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High-MUFA Diet benefits Type 2 Diabetics

A year-long energy-restricted, high-monounsaturated fat (MUFA) diet was seen to prove beneficial for type 2 diabetics. Researchers reported in the first online issue of Diabetes Care that it is as effective as a high-carbohydrate (CHO), low-fat diet.

The aim of this randomized trial in 124 overweight or obese type 2 diabetic patients was to compare the effects of the high-MUFA diet with the high-CHO diet in controlling body weight and glucose levels. Participants were then randomly assigned to the high-MUFA or high-CHO diet for a year, strictly supervised by registered dietitians.

The high-MUFA diet included 45 percent carbohydrates, 15 percent protein and 40 percent fat (with 20 percent monounsaturated fat). On the other hand, the high-CHO diet consisted of 60 percent carbohydrates, 15 percent protein and 25 percent fat.

At baseline and during the 4th, 8th and 12th month of the trial, anthropometric and metabolic parameters were measured in the participants. At one year, participants from both groups were seen to have a four percent decrease in initial body weight, and an improvement in body fat and weight circumference. They also had similar fasting glucose and insulin levels, HbA1c levels, diastolic blood pressure and HDL cholesterol levels.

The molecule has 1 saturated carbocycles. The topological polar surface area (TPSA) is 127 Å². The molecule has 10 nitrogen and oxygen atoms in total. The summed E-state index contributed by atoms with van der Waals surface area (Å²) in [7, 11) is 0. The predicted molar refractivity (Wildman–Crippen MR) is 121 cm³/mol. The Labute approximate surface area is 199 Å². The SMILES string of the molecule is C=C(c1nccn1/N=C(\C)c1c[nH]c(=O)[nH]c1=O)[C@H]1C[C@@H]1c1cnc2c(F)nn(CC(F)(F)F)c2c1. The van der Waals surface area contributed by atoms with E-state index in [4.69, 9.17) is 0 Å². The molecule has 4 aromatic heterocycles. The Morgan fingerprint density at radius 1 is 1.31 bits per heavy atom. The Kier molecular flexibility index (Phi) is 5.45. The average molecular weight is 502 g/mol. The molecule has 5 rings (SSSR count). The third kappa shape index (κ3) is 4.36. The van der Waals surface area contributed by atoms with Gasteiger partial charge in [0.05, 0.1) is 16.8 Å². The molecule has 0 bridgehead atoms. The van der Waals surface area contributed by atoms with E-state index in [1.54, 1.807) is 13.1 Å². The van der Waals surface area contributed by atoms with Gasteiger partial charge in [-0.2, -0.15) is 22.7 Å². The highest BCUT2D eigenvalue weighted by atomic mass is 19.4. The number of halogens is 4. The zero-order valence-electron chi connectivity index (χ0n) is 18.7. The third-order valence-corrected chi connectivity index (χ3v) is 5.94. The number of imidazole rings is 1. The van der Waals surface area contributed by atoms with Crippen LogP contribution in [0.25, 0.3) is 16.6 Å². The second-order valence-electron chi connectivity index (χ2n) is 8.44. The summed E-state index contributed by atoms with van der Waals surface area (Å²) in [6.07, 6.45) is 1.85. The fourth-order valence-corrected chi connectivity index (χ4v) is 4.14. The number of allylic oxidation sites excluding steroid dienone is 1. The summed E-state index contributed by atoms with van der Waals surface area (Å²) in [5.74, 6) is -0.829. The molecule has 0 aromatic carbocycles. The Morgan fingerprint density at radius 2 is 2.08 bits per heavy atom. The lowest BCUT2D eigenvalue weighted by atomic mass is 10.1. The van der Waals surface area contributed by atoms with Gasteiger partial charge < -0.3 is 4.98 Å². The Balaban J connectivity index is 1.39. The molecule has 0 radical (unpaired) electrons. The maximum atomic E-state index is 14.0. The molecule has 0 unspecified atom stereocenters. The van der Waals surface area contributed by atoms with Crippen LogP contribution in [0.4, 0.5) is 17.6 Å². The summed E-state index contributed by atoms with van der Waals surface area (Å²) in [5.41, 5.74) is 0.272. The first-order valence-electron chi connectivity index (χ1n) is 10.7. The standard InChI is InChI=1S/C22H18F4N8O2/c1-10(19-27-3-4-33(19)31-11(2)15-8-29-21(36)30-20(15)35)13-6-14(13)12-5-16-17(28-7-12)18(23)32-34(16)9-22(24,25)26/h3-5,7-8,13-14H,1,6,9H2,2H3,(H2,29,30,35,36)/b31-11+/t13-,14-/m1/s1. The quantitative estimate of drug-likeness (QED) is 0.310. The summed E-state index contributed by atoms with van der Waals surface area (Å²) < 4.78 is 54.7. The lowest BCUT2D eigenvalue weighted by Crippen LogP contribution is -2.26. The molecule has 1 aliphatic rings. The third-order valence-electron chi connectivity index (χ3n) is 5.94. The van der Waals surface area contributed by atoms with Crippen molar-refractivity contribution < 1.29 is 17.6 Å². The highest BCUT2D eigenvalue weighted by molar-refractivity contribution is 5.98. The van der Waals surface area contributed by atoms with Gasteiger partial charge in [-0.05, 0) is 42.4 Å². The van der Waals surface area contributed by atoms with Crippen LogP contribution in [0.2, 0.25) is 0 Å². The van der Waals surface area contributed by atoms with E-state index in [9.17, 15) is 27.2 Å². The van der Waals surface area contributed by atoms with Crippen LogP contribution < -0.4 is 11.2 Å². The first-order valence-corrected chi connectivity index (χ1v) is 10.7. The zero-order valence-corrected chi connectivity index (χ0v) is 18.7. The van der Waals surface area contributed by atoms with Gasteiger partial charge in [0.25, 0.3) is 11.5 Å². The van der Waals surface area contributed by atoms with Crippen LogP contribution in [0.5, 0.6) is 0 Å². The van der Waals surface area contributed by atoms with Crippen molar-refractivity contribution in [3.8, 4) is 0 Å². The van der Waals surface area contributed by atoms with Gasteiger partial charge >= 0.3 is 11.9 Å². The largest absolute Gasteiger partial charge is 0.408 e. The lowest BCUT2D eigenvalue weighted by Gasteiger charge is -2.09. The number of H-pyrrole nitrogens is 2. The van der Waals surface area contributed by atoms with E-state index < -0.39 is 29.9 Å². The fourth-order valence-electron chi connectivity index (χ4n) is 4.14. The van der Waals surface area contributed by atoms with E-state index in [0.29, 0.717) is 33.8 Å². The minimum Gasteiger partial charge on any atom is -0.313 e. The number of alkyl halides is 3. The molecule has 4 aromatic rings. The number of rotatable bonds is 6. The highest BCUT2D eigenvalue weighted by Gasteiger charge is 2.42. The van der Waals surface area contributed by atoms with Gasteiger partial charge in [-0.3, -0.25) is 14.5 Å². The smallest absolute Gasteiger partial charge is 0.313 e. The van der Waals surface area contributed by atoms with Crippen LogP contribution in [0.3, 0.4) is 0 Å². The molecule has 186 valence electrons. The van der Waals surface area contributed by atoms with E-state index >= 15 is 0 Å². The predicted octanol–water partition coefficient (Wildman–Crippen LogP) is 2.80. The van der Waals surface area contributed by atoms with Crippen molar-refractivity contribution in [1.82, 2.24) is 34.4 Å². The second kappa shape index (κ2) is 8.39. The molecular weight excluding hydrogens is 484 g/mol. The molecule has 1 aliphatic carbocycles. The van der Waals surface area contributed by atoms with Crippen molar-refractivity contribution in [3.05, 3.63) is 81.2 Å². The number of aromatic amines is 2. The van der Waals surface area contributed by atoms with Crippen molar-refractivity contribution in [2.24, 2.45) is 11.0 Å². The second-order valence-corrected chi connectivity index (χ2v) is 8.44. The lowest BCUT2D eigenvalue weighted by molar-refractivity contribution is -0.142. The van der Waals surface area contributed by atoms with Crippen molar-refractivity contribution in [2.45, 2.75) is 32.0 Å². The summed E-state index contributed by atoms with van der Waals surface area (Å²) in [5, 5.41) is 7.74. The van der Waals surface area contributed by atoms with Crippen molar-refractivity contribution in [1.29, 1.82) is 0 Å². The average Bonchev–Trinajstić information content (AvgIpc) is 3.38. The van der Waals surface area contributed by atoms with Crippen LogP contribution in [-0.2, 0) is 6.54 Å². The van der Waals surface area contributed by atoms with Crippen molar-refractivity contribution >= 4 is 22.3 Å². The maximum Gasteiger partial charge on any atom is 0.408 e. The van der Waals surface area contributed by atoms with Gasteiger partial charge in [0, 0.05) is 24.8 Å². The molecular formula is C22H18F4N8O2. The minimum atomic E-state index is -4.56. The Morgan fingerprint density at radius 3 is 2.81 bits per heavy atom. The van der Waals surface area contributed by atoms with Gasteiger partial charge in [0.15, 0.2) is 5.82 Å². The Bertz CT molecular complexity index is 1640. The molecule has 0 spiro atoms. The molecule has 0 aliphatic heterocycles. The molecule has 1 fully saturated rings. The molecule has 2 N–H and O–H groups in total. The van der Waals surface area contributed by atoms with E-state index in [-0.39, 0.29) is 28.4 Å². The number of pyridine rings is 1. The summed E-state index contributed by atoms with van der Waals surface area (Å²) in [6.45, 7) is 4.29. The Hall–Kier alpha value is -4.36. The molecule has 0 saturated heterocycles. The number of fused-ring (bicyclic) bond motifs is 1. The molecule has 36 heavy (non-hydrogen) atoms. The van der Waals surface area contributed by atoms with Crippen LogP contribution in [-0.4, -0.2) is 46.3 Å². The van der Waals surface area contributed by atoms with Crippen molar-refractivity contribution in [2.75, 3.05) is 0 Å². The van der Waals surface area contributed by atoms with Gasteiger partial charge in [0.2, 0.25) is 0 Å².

In addition, those who had the largest amount of weight loss and HbA1c improvement were the ones who underwent counseling on a weekly basis. As the contact with the dietitians lessened, these results also “plateaued”.

However, a subgroup of 36 participants underwent 18 assessments after completing the 52-week diet. It was shown that these participants were able to maintain weight loss and levels of HbA1c suggesting that they were able to maintain the lifestyle change without counseling.

Researchers concluded that a high-MUFA diet could also be an alternative to a high-CHO diet in type 2 diabetics. The effects of the study were considered “clinically meaningful” as they could help reduce cardiovascular risks.

Limitations of study included failure of both the high-MUFA and high-CHO groups to reach their target goals, limitations of self-reporting, lack of data about medication usage and lack of sophisticated measures of glucose metabolism.

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